26th Oct 2016


Greens reject Beppe Grillo's offer to team up

  • Grillo says the Five Star movement is a 'free association of citizens' and not a political party (Photo: Matteo Pezzi)

The Greens in the European Parliament on Wednesday (4 June) turned down an offer from Italy’s Five Star movement leader and former comedian Beppe Grillo to join the group.

The Green’s secretary general, in a letter addressed to Grillo, said they would not absorb the Italian anti-establishment party and its 17 MEPs.

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Grillo had made the formal request earlier the same day.

The Greens rejected the offer because Grillo is said to be in the final phase of an agreement to join Nigel Farage’s eurosceptic political group, the Europe of Freedom and Democracy (EFD).

“Exactly for this reason we have doubts that your offer of dialogue with us is a real demand for a discussion or a cover up of a decision already taken,” said Vula Tsetsi, Green secretary general, in her written reply.

Tsetsi noted her group’s priorities and political agenda had no relation to Farage’s eurosceptic programme.

“Our group will not be able to meet you as long as there is no clarity about your relations with the group of Farage,” she added.

The Greens are currently the fourth largest group with 52 deputies, trailing the Liberals by a handful of MEPs.

Nigel Farage’s EFD group on shaky ground

Farage, for his part, had met with Grillo last week where the two expressed “mutual fascination and admiration for each other’s work and campaigning style”.

As EFD chief, Farage is hoping to maintain the mininum criteria required for a European Parliament group.

A group needs to represent at least seven member states and have a minimum of 25 MEPs.

The EFD has 38 MEPs and is, for the moment, the parliament’s smallest group.

But some of EFD’s biggest backers are on the move, including Italy’s Lega Nord, the Finnish Finns party, and Morten Messerschmidt’s Danish People's party.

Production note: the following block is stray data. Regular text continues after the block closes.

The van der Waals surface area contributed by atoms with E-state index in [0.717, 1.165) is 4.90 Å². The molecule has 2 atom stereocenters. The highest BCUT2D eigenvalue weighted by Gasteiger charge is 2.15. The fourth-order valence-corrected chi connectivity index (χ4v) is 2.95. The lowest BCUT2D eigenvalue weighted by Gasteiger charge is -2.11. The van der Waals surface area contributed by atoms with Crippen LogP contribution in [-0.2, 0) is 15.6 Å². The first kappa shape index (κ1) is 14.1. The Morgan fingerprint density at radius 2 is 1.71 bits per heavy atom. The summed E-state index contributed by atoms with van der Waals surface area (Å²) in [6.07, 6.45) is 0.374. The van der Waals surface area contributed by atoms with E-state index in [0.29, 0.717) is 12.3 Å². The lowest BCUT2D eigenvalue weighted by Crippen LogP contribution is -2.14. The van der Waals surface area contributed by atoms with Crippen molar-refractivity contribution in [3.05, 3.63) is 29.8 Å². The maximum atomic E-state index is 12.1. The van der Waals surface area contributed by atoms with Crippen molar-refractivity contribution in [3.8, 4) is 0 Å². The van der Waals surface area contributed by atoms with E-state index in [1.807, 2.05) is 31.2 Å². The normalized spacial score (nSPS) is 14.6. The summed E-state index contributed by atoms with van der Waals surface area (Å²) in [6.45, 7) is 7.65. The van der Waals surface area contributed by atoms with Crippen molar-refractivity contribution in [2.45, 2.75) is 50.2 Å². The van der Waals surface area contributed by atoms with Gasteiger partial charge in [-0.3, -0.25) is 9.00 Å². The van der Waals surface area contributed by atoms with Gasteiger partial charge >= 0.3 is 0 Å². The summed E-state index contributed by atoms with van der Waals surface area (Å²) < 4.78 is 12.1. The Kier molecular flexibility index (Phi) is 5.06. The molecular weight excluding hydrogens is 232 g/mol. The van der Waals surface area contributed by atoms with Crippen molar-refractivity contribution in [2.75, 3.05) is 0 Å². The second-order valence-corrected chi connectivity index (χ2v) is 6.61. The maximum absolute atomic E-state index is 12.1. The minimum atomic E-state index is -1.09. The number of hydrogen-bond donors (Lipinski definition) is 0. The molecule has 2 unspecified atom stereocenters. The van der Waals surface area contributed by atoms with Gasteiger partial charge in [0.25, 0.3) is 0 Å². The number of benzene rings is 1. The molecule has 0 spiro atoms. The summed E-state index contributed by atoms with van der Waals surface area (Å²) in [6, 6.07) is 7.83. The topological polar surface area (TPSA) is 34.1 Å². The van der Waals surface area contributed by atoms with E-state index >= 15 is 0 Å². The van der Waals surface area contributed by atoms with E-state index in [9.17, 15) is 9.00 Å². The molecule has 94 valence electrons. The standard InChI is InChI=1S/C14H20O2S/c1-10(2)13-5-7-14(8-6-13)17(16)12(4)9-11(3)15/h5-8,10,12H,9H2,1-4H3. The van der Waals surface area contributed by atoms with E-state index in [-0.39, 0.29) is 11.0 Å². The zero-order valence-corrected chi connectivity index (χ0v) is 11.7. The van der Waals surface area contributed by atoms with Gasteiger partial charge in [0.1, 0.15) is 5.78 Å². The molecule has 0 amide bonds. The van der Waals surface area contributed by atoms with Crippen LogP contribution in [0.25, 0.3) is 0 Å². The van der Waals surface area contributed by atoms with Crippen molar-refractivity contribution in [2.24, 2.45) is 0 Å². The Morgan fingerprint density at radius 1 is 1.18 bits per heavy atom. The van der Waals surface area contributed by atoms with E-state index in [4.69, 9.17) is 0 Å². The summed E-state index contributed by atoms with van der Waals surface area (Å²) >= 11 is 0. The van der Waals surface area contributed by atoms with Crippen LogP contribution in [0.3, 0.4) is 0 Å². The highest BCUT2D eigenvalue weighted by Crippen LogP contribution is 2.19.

The Lega Nord, along with Dutchman Geert Wilders' far-right Freedom party (PVV), Austria’s Freedom Party (FPOe), and Belgium’s Vlaams Belang are trying to put a group together headed by Marine Le Pen’s anti-immigrant Front National party.

The moving around could mean that Farage, who topped the UK polls in the recent EU vote, may not be able to form a political group – needed both for the influence and the cash it brings.

British conservatives ECR set to gain

Meanwhile, EFD’s two Nordic parties are eyeing the anti-federalist conservatives (ECR), which is dominated by the British Tories.

The ECR has 46 MEPs but projected gains could push the group ahead of the Greens.

Messerschmidt told DR Radio on Thursday the ECR would give his party more influence at the Strasbourg assembly.

He shares UK prime minister David Cameron’s vision of a more “flexible” Europe where euro countries can move ahead towards a federal state while others remain sovereign.

ECR is also set to pick up two new MEPs from the Bulgaria without Censorship party, reports Novonite.

Other likely newcomers to the group include German anti-euro AfD party and its seven MEPs.

EU parliament approves Juncker commission

MEPs have approved Juncker's new EU commission, with a slightly smaller majority than in 2010, and following a number of concessions on portfolios.

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